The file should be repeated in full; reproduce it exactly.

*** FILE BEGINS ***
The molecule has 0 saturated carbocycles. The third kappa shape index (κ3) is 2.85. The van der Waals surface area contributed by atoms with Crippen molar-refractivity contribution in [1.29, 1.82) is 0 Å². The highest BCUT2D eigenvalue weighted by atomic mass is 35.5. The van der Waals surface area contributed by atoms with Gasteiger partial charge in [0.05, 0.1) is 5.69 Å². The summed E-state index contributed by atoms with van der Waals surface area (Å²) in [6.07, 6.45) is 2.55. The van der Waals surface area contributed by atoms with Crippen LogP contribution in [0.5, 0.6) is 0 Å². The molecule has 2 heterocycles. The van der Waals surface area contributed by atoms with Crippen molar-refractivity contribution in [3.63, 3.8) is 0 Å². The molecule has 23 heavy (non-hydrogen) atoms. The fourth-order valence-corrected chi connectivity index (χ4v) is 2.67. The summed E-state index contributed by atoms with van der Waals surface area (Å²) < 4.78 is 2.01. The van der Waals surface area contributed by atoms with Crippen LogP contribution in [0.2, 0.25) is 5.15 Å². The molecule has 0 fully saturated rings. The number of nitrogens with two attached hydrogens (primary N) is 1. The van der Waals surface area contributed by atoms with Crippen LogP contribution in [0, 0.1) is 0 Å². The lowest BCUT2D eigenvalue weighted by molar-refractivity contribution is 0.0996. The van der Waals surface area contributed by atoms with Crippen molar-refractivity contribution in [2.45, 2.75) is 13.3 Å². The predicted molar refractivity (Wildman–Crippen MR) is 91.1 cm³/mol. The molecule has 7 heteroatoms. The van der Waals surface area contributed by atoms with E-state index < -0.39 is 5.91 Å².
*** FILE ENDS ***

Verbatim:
The molecule has 0 saturated carbocycles. The third kappa shape index (κ3) is 2.85. The van der Waals surface area contributed by atoms with Crippen molar-refractivity contribution in [1.29, 1.82) is 0 Å². The highest BCUT2D eigenvalue weighted by atomic mass is 35.5. The van der Waals surface area contributed by atoms with Gasteiger partial charge in [0.05, 0.1) is 5.69 Å². The summed E-state index contributed by atoms with van der Waals surface area (Å²) in [6.07, 6.45) is 2.55. The van der Waals surface area contributed by atoms with Crippen LogP contribution in [0.5, 0.6) is 0 Å². The molecule has 2 heterocycles. The van der Waals surface area contributed by atoms with Crippen molar-refractivity contribution in [3.63, 3.8) is 0 Å². The molecule has 23 heavy (non-hydrogen) atoms. The fourth-order valence-corrected chi connectivity index (χ4v) is 2.67. The summed E-state index contributed by atoms with van der Waals surface area (Å²) < 4.78 is 2.01. The van der Waals surface area contributed by atoms with Crippen LogP contribution in [0.2, 0.25) is 5.15 Å². The molecule has 0 fully saturated rings. The number of nitrogens with two attached hydrogens (primary N) is 1. The van der Waals surface area contributed by atoms with Crippen LogP contribution in [0, 0.1) is 0 Å². The lowest BCUT2D eigenvalue weighted by molar-refractivity contribution is 0.0996. The van der Waals surface area contributed by atoms with Crippen molar-refractivity contribution in [2.45, 2.75) is 13.3 Å². The predicted molar refractivity (Wildman–Crippen MR) is 91.1 cm³/mol. The molecule has 7 heteroatoms. The van der Waals surface area contributed by atoms with E-state index < -0.39 is 5.91 Å².